Maria Pratts: In The Heart of Barcelona's Underground Art Scene


Maria Pratts. It kind of sounds like the perfectly memorable kind of name that any artist could do with in a moment of initial success. And that is where we can find Maria now, building her career only upwards in the last few years, in the heart of Barcelona, Spain. 

Maria has been part of the ever-growing underground art scene in the Spanish city for a while now. First moving in the fascinating Gran Via apartment, shared with a few other artists, which saw her publishing her first work and shaping what her art would become today. Then later, moving in her own studio, an old factory in the suburbs of Hospitalet de Llobregat, where she currently spends her days working. 

One of her latest exhibitions, Sad City, at the L&B Contemporary Art Gallery, showed the variety of mediums with which she manages to communicate an even wider range of topics. From 3-D graffiti letters to ceramic sculptures to videos animated from drawings made with crayons, Maria has shown she can work with a fluidity that not many can show off to have.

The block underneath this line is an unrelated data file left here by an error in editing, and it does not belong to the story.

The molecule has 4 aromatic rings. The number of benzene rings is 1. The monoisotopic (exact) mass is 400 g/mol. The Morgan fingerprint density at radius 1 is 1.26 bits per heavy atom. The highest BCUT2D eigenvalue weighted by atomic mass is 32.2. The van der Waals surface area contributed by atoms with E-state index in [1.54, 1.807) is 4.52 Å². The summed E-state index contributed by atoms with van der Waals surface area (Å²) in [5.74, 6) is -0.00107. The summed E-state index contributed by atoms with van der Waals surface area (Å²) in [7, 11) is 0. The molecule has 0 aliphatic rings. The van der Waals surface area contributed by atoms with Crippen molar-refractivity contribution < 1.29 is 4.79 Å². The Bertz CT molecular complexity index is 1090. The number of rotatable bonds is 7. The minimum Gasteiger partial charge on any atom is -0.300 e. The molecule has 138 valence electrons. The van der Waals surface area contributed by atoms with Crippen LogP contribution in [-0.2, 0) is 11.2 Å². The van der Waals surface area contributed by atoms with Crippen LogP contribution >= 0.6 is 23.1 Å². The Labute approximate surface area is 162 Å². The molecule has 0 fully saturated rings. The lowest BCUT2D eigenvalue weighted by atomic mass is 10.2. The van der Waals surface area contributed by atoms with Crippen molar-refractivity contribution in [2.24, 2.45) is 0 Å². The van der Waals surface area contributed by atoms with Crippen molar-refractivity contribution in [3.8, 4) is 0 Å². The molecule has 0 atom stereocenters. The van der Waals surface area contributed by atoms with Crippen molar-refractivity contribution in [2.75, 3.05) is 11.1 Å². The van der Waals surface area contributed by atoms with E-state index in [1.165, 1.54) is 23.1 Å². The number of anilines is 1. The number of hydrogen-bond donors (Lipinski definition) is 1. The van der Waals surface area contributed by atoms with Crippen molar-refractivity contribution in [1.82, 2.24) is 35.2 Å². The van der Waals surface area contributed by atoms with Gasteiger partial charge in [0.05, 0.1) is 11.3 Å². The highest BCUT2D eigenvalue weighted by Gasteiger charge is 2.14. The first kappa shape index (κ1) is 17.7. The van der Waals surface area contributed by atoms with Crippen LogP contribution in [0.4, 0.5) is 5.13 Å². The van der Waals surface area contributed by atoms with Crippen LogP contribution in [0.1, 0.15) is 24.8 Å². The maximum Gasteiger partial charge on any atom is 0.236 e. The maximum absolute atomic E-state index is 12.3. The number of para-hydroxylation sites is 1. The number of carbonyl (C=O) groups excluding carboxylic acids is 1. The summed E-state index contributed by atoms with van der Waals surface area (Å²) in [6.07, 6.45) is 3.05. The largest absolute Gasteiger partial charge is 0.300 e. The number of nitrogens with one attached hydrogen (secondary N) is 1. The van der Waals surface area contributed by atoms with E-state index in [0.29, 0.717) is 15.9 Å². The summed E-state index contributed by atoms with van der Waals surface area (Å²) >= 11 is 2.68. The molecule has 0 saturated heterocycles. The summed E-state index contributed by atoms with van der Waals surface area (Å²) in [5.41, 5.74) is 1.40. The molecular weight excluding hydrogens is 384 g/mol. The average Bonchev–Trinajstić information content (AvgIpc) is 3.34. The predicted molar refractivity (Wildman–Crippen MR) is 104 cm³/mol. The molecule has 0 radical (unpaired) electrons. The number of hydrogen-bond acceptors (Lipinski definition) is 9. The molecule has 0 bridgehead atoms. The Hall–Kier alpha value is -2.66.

The characters in Pratts’ work – policemen, skaters, homeless people – are inspired by the urban surroundings of downtown Barcelona, where the artist’s gallery and studio are situated. “I love to observe people in the street, and I love to paint them”, she explains. “For me, that’s a huge part of living life as an artist – constantly observing one’s surroundings
— King Kong Magazine

Maria's peaceful view of today's social and political issues translate so well into her fascinating works: she admits to be constantly attracted to the study of insanity, of the weird, the outsider but that she remains in a way, detached from all of it. Her interior peacefulness allows her to take those observations and communicate them without claiming a state of tortured artist or art.

[...] projects like this are a reoccurring motif in Pratts’ work, mirroring Barcelona’s artistic scene, which is characterised by communal artworks and exhibitions held in charmingly dilapidated shared studios. Within these surroundings, Pratts creates work that gives a childlike but, nevertheless, critical view of a present that is becoming increasingly incomprehensible.
— King Kong Magazine

Find Maria's work here.

Photography thanks to Apartamento and King Kong.